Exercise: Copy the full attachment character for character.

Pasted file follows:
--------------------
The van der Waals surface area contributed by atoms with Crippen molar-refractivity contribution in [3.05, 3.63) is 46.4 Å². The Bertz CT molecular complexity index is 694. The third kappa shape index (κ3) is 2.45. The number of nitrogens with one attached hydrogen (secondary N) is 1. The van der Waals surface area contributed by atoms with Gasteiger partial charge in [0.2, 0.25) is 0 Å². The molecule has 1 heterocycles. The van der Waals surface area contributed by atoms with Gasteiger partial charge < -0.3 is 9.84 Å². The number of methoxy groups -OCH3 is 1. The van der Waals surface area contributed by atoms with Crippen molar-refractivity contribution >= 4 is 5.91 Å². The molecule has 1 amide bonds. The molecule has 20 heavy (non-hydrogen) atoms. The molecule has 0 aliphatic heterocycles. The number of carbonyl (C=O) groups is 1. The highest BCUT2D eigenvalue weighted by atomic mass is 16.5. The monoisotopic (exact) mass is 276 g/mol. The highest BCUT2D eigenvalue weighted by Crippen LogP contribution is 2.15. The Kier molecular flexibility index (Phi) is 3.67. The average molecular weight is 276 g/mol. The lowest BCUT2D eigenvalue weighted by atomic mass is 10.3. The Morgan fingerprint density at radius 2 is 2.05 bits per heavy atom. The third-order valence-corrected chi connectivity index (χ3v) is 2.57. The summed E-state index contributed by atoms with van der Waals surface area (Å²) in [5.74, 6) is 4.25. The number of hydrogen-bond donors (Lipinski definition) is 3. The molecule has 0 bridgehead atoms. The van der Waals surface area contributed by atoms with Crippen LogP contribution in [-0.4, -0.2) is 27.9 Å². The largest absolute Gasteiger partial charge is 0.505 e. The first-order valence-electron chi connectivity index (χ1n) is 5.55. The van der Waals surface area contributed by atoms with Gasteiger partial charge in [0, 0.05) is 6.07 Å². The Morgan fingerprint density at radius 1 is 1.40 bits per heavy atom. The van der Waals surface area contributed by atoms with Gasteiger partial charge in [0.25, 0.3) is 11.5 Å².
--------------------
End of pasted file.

The van der Waals surface area contributed by atoms with Crippen molar-refractivity contribution in [3.05, 3.63) is 46.4 Å². The Bertz CT molecular complexity index is 694. The third kappa shape index (κ3) is 2.45. The number of nitrogens with one attached hydrogen (secondary N) is 1. The van der Waals surface area contributed by atoms with Gasteiger partial charge in [0.2, 0.25) is 0 Å². The molecule has 1 heterocycles. The van der Waals surface area contributed by atoms with Gasteiger partial charge < -0.3 is 9.84 Å². The number of methoxy groups -OCH3 is 1. The van der Waals surface area contributed by atoms with Crippen molar-refractivity contribution >= 4 is 5.91 Å². The molecule has 1 amide bonds. The molecule has 20 heavy (non-hydrogen) atoms. The molecule has 0 aliphatic heterocycles. The number of carbonyl (C=O) groups is 1. The highest BCUT2D eigenvalue weighted by atomic mass is 16.5. The monoisotopic (exact) mass is 276 g/mol. The highest BCUT2D eigenvalue weighted by Crippen LogP contribution is 2.15. The Kier molecular flexibility index (Phi) is 3.67. The average molecular weight is 276 g/mol. The lowest BCUT2D eigenvalue weighted by atomic mass is 10.3. The Morgan fingerprint density at radius 2 is 2.05 bits per heavy atom. The third-order valence-corrected chi connectivity index (χ3v) is 2.57. The summed E-state index contributed by atoms with van der Waals surface area (Å²) in [5.74, 6) is 4.25. The number of hydrogen-bond donors (Lipinski definition) is 3. The molecule has 0 bridgehead atoms. The van der Waals surface area contributed by atoms with Crippen LogP contribution in [-0.4, -0.2) is 27.9 Å². The largest absolute Gasteiger partial charge is 0.505 e. The first-order valence-electron chi connectivity index (χ1n) is 5.55. The van der Waals surface area contributed by atoms with Gasteiger partial charge in [0, 0.05) is 6.07 Å². The Morgan fingerprint density at radius 1 is 1.40 bits per heavy atom. The van der Waals surface area contributed by atoms with Gasteiger partial charge in [0.25, 0.3) is 11.5 Å².